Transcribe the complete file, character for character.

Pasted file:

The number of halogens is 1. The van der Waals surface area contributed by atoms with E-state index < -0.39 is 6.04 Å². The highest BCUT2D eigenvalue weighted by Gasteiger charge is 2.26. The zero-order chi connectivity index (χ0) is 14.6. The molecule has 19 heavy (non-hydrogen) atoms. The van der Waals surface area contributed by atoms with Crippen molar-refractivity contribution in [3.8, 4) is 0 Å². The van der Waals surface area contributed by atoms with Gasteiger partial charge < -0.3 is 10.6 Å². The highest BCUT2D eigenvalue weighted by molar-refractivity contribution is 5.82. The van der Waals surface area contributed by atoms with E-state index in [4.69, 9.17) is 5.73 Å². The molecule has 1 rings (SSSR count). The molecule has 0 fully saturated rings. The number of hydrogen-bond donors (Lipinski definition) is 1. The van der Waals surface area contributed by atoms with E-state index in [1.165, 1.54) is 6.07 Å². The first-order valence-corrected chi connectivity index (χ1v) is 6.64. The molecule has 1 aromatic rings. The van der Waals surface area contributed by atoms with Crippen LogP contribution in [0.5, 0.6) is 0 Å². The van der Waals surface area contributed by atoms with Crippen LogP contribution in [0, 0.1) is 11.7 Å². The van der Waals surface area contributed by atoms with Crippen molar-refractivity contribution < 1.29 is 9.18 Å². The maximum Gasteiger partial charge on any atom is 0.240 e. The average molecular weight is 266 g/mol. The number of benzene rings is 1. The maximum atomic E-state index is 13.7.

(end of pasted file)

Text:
The number of halogens is 1. The van der Waals surface area contributed by atoms with E-state index < -0.39 is 6.04 Å². The highest BCUT2D eigenvalue weighted by Gasteiger charge is 2.26. The zero-order chi connectivity index (χ0) is 14.6. The molecule has 19 heavy (non-hydrogen) atoms. The van der Waals surface area contributed by atoms with Crippen molar-refractivity contribution in [3.8, 4) is 0 Å². The van der Waals surface area contributed by atoms with Gasteiger partial charge < -0.3 is 10.6 Å². The highest BCUT2D eigenvalue weighted by molar-refractivity contribution is 5.82. The van der Waals surface area contributed by atoms with E-state index in [4.69, 9.17) is 5.73 Å². The molecule has 1 rings (SSSR count). The molecule has 0 fully saturated rings. The number of hydrogen-bond donors (Lipinski definition) is 1. The van der Waals surface area contributed by atoms with E-state index in [1.165, 1.54) is 6.07 Å². The first-order valence-corrected chi connectivity index (χ1v) is 6.64. The molecule has 1 aromatic rings. The van der Waals surface area contributed by atoms with Crippen LogP contribution in [0.5, 0.6) is 0 Å². The van der Waals surface area contributed by atoms with Crippen LogP contribution in [0, 0.1) is 11.7 Å². The van der Waals surface area contributed by atoms with Crippen molar-refractivity contribution < 1.29 is 9.18 Å². The maximum Gasteiger partial charge on any atom is 0.240 e. The average molecular weight is 266 g/mol. The number of benzene rings is 1. The maximum atomic E-state index is 13.7.